(By Stephanie Forrest, Steven Hofmeyr, and Benjamin Edwards)
“Malicious elements are ubiquitous in complex systems. Just as there are cyber security threats in the Internet, there are viruses, parasites, and bacteria in biology; bullies in social networks; and rogue nations in the international community. Studying the general principles that complex systems use to manage such threats can suggest techniques for tackling the problem of cyber security.“
Traditionally, cyber security research has focused on technical solutions to specific threats: for example, how to filter spam or protect PCs and mobile devices against the latest malware. This approach has greatly enhanced our ability to defend information systems against attack. Widespread use of antivirus, intrusion detection technologies, improved cryptography algorithms, and methods for blacklisting infected web sites are just a few examples of how technical advances have improved cyber defense.
Such technical improvements will not be sufficient, however. Today’s cyber-issues involve systemic social, economic, organizational, and political components. Ordinary people have little incentive to secure their home computers using available technology; Internet censorship and surveillance is intertwined with questions of free speech and privacy; and concern over Chinese cyber-espionage is now a high-priority diplomatic issue. The mismatch between speed-of-light electronic communications and the time required for human institutions to respond to data privacy concerns is large and growing. These types of cyber-issues must be addressed not only with technological solutions, but also on the social, political, and policy levels.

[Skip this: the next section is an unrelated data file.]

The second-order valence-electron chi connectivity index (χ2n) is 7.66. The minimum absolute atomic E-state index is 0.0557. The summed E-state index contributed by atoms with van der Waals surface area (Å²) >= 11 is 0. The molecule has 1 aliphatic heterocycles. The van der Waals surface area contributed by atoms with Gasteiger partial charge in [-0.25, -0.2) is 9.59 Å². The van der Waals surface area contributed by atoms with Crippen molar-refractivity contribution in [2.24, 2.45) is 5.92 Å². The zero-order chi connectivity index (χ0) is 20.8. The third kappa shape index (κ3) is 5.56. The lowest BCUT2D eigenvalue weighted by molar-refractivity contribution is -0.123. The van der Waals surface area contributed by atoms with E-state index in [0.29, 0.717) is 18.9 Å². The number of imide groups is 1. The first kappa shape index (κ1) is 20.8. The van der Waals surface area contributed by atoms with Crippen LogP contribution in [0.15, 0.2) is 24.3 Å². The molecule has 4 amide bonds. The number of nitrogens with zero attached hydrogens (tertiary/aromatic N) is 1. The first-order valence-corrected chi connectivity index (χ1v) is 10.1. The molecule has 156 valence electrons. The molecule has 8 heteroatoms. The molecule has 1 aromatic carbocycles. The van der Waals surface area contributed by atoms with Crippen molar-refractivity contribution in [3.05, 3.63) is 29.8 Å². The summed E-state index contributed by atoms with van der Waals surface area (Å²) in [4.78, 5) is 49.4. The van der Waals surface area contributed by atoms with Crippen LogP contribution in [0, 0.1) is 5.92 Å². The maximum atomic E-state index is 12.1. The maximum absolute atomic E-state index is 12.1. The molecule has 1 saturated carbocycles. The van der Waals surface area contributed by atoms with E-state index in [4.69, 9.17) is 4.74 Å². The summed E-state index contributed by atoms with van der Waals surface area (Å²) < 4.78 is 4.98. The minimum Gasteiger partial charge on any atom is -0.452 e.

This task is more challenging than it sounds. Most computation today occurs on the Internet, one of the most complex human artifacts ever devised. Developing appropriate solutions requires understanding networks comprised of multitudes of heterogeneous layered subnetworks managed by organizations around the world, each with their own policies and incentives.
We can tackle this problem using tools from the growing field of Complexity Science.
Complexity science seeks to find the universal principles and mathematics underlying and unifying a wide variety of complex systems, including the Internet, biological systems, ecologies, markets, and economic systems, political systems, and societies. Such systems consist of many independent and self-interested agents (biological cells, firms, nations, computers, and people), each adapting their behaviors in response to their environments and other actors in the system. Global patterns and trends emerge from these low-level interactions that cannot be predicted by a study of the individual components in isolation.
Malicious elements are ubiquitous in complex systems. Just as there are cyber security threats in the Internet, there are viruses, parasites, and bacteria in biology; bullies in social networks; and rogue nations in the international community. Studying the general principles that complex systems use to manage such threats can suggest techniques for tackling the problem of cyber security.
In particular, biological systems have evolved to cope with a multitude of threats such as proliferating pathogens, autoimmunity, arms races, deception, and mimicry. One design strategy that helps biological systems achieve robustness to these threats is diversity — genetic diversity in a species, species diversity in an ecosystem, and molecular diversity in an immune system. Its opposite, uniformity in design, allows us to achieve economies of scale but also leaves us vulnerable to widespread and targeted attacks that exploit homogenous infrastructures.
Cyber infrastructure today resembles biological monocultures, and recent market trends towards vertical integration (Apple), cloud storage (Google), and computing (Amazon’s Compute Cloud) will worsen the situation.